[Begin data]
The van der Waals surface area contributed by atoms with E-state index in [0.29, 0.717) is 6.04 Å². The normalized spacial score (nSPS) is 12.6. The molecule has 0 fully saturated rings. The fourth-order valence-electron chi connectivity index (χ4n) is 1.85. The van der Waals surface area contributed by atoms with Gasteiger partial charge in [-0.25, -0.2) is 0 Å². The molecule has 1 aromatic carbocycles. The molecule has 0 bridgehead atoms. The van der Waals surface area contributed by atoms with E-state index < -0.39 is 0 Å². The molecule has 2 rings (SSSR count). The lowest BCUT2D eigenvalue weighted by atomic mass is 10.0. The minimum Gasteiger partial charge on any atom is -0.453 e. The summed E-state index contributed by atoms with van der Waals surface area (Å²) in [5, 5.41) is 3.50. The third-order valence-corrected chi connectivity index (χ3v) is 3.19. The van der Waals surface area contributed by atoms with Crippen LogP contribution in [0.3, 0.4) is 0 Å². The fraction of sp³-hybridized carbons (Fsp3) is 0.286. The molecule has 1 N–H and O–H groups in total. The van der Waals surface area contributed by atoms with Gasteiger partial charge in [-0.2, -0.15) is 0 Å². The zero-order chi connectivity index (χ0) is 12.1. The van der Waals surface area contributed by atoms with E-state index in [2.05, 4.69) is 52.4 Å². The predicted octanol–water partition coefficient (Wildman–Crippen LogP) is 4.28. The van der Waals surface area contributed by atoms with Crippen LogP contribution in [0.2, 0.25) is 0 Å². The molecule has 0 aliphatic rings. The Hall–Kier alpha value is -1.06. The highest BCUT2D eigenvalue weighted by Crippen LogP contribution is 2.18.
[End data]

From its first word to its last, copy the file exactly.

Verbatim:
The van der Waals surface area contributed by atoms with E-state index in [0.29, 0.717) is 6.04 Å². The normalized spacial score (nSPS) is 12.6. The molecule has 0 fully saturated rings. The fourth-order valence-electron chi connectivity index (χ4n) is 1.85. The van der Waals surface area contributed by atoms with Gasteiger partial charge in [-0.25, -0.2) is 0 Å². The molecule has 1 aromatic carbocycles. The molecule has 0 bridgehead atoms. The van der Waals surface area contributed by atoms with E-state index < -0.39 is 0 Å². The molecule has 2 rings (SSSR count). The lowest BCUT2D eigenvalue weighted by atomic mass is 10.0. The minimum Gasteiger partial charge on any atom is -0.453 e. The summed E-state index contributed by atoms with van der Waals surface area (Å²) in [5, 5.41) is 3.50. The third-order valence-corrected chi connectivity index (χ3v) is 3.19. The van der Waals surface area contributed by atoms with Crippen LogP contribution in [0.3, 0.4) is 0 Å². The fraction of sp³-hybridized carbons (Fsp3) is 0.286. The molecule has 1 N–H and O–H groups in total. The van der Waals surface area contributed by atoms with Gasteiger partial charge in [-0.2, -0.15) is 0 Å². The zero-order chi connectivity index (χ0) is 12.1. The van der Waals surface area contributed by atoms with E-state index in [2.05, 4.69) is 52.4 Å². The predicted octanol–water partition coefficient (Wildman–Crippen LogP) is 4.28. The van der Waals surface area contributed by atoms with Crippen LogP contribution in [0.2, 0.25) is 0 Å². The molecule has 0 aliphatic rings. The Hall–Kier alpha value is -1.06. The highest BCUT2D eigenvalue weighted by Crippen LogP contribution is 2.18.